Here’s Pranav’s explanation of how PRINCE2 is beneficial in specific industries, such as in the example of large pharmaceutical companies:
“Large pharmaceutical companies, which represent the top 5 in global revenue with many manufacturing plants, have been rolling out standardization programs to identify, track, resolve, and report issues locally and be monitored globally. This requires a unique global project management office to manage the rollout of such programs.
These programs are staggered across many years and across many geographies to reach many factories which manufacture many types of medicines. PRINCE2 is extremely well suited to project manage the rollout of such programs because of its work package and stage gate philosophies which enables it to deliver a unique set of outcomes for every factory with agility.”
PRINCE2 example — The University of Western Australia Library case study
As outlined in a case study regarding project management and cultural change, inadequate management of the majority of the Library’s projects resulted in poor project performance back in 2005.
It was mainly due to factors, such as:
- Poorly defined project scope,
- Lack of clear direction,
- Running out of resources while the implementation was due,
- Unplanned and ad hoc transfer of projects to the operational stage,
- Poor project reporting, and
- Lack of clarity about projects’ status.
To fix poor results, the management implemented the PRINCE2 project methodology and delivered training sessions to the Library staff.
Soon, the new PRINCE2 method implementation transformed the organization from the core and brought many positive outcomes, such as:
- Better project planning and implementation,
- Better resource allocation,
- A better understanding of project roles and responsibilities,
- Improved cooperation and cross-team collaboration, and
- Improved project reporting.
Many cultural changes came along with the PRINCE2 implementation, including the spread of awareness about:
- Breaking down the silos,
- Building trust,
- Encouraging flexibility, and
- Developing leadership skills.
As we can see, PRINCE2 can be effectively applied in various industries and projects. This flexibility and applicability make PRINCE2 such a popular method in all corners of the world.
Conclusion: All project managers should get acquainted with PRINCE2 basics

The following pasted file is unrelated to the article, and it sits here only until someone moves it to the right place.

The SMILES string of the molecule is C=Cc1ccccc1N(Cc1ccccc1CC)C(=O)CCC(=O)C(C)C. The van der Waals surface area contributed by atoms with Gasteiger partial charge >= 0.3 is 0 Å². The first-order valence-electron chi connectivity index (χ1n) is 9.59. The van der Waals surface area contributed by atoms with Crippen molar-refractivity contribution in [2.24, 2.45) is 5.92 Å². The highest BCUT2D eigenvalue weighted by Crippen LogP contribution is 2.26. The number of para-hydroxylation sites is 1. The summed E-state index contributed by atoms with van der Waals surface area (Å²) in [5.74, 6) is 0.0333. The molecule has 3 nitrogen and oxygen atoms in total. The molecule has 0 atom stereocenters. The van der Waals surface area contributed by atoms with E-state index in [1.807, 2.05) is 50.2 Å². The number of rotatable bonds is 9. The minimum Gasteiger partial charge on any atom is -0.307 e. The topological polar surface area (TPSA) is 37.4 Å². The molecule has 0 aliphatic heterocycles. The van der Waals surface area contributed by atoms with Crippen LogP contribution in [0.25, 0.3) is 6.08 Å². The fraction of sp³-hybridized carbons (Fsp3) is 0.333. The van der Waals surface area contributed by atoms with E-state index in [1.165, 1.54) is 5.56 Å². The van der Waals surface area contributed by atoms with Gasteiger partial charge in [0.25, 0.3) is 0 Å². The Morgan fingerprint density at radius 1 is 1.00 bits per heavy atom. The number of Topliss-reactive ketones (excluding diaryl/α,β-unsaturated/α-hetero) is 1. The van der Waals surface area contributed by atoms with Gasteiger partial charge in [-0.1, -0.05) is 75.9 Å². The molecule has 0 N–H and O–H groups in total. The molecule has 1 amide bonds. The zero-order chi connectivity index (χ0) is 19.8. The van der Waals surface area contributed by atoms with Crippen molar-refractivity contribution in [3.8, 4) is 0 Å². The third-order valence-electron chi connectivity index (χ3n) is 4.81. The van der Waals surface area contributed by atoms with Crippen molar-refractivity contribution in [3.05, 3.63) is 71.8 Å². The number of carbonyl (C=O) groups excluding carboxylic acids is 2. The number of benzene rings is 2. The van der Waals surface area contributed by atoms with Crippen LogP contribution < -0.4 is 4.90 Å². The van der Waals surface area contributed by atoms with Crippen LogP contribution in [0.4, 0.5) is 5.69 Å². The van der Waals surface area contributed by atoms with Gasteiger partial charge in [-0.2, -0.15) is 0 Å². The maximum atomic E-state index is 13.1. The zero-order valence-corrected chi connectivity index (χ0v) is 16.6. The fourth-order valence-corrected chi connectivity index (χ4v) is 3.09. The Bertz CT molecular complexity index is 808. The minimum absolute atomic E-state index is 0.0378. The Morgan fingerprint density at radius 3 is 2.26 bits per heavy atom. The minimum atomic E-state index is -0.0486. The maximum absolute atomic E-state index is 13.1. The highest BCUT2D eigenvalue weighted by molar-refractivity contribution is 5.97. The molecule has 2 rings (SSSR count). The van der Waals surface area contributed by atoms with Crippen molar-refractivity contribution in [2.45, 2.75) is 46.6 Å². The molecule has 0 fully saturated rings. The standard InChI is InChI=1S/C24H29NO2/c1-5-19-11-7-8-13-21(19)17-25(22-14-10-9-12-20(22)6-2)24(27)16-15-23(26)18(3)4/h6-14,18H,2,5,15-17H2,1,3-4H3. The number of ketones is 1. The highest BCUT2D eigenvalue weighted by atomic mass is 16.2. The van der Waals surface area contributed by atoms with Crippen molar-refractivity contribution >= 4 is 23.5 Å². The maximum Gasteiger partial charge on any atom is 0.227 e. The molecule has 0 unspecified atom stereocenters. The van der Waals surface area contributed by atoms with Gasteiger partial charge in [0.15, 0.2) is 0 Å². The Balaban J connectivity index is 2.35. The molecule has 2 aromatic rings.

PRINCE2’s universality makes it a universal PM method for all project managers around the world.
So, regardless of where you are or the industry you’re in — ranging from the public sector and IT, all the way to the pharmaceutical industry — PRINCE2 speaks the language common to all projects.
Moreover, if you want to get PRINCE2 certified, it doesn’t matter if you’re an aspiring or an experienced project manager, as PRINCE2 offers 2 levels of certification suitable for both.
In the end, whether you opt for PRINCE2 or not, getting acquainted with its core principles and ideas can do nothing but good, as you’ll probably find at least something worth applying in your future projects.
📖 You think PRINCE2 is the methodology for you, but would still like to expand your knowledge on project management? Visit our Project Management Glossary of Terms and dive into basic and advanced project management terminology.
- Allan Thompson. (n.d.). Effective Project Management: Why the PRINCE2 method is more relevant than ever. Retrieved April 24, 2023, from https://eu-assets.contentstack.com/v3/assets/blt637b065823946b12/blt944d5e1859716f4c/616d9911d9af1b266598a4cb/PRINCE2_whitepaper_Effective_Project_Management.pdf
- Andy Murray. (n.d.). PRINCE2 in one thousand words. Retrieved April 24, 2023, from https://eu-assets.contentstack.com/v3/assets/blt637b065823946b12/bltcd8b93b81c401a62/623481520f42676ee083d1f5/PRINCE2_in_1000_words.pdf
- AXELOS. (2017). Managing Successful Projects with PRINCE2 2017 Edition. The Stationery Office Ltd.
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- ILX Marketing Team. (2017, February 6). The history of PRINCE2. PRINCE2 USA. Retrieved April 24, 2023, from https://www.prince2.com/eur/blog/the-history-of-prince2
- Kiel, Ralph. (2007). “Project Management and Cultural Change: a case study at the University of Western Australia Library. April 2007. Retrieved April 24, 2023, from https://www.library.uwa.edu.au/__data/assets/pdf_file/0004/524785/Kiel-137.pdf
- PRINCE2 Certification | Qualifications and Exams. AXELOS. (n.d.). Retrieved April 24, 2023, from https://www.axelos.com/certifications/propath/prince2-project-management
- PRINCE2 Foundation and practitioner training courses: Instructor-led classroom: UK: United Kingdom. Knowledge Train. (2023, April 20). Retrieved April 24, 2023, from https://www.knowledgetrain.co.uk/project-management/prince2/prince2-course
- What’s a good prince2 pass mark? Knowledge Train. Retrieved April 25, 2023, from https://www.knowledgetrain.co.uk/project-management/prince2/prince2-exams/what-is-a-good-prince2-pass-mark